Sir Andrew Crockett, the British central banker who was credited with building the Bank for International Settlements into a powerful global hub for central banks, has died, the Bank of England said Tuesday.
Crockett, 69, died Monday after an illness in California, the BoE said.
Crockett served at the BoE early in his career before moving to the International Monetary Fund in the 1970s and 1980s, returning to the bank in 1989 as executive director.
From 1993 to 2003 he was general manager of the Bank for International Settlements, where he was credited with drawing in the participation of China and a number of other rising economies that gave the BIS more clout.
"He strongly encouraged the expansion of BIS membership beyond its traditional mostly European base. His work triggered the admission of 19 new member central banks," said Jaime Caruana, the current BIS general manager.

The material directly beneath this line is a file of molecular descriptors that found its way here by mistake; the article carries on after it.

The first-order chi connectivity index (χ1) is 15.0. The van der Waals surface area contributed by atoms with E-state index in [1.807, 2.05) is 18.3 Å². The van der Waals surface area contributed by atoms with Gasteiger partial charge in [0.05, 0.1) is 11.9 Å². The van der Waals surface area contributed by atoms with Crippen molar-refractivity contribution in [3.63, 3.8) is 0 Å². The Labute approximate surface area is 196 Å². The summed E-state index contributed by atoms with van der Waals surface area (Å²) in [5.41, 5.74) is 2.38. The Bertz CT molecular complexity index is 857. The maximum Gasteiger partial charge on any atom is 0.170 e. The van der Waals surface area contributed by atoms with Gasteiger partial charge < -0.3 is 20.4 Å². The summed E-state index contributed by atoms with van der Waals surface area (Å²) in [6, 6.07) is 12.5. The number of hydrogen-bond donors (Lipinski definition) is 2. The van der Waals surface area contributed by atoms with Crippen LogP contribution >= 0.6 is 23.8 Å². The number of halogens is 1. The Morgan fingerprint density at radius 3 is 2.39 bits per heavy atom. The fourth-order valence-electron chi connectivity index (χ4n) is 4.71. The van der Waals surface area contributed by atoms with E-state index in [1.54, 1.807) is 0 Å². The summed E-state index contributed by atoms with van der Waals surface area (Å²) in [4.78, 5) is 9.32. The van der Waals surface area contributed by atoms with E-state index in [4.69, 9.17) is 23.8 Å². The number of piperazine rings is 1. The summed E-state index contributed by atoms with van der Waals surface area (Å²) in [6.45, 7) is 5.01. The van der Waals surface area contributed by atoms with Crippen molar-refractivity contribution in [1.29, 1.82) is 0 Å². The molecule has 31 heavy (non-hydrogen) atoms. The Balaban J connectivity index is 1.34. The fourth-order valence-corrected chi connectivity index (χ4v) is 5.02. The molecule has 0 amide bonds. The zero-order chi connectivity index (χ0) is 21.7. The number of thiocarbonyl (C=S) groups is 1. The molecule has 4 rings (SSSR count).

"I am deeply saddened to learn of Andrew's death. He was a deeply loved and widely admired international public servant," said Bank of England chief Sir Mervyn King.
Christine Lagarde, managing director of the IMF, where Crockett was deputy director of research in the 1980s, said he had served the global financial community "with great distinction".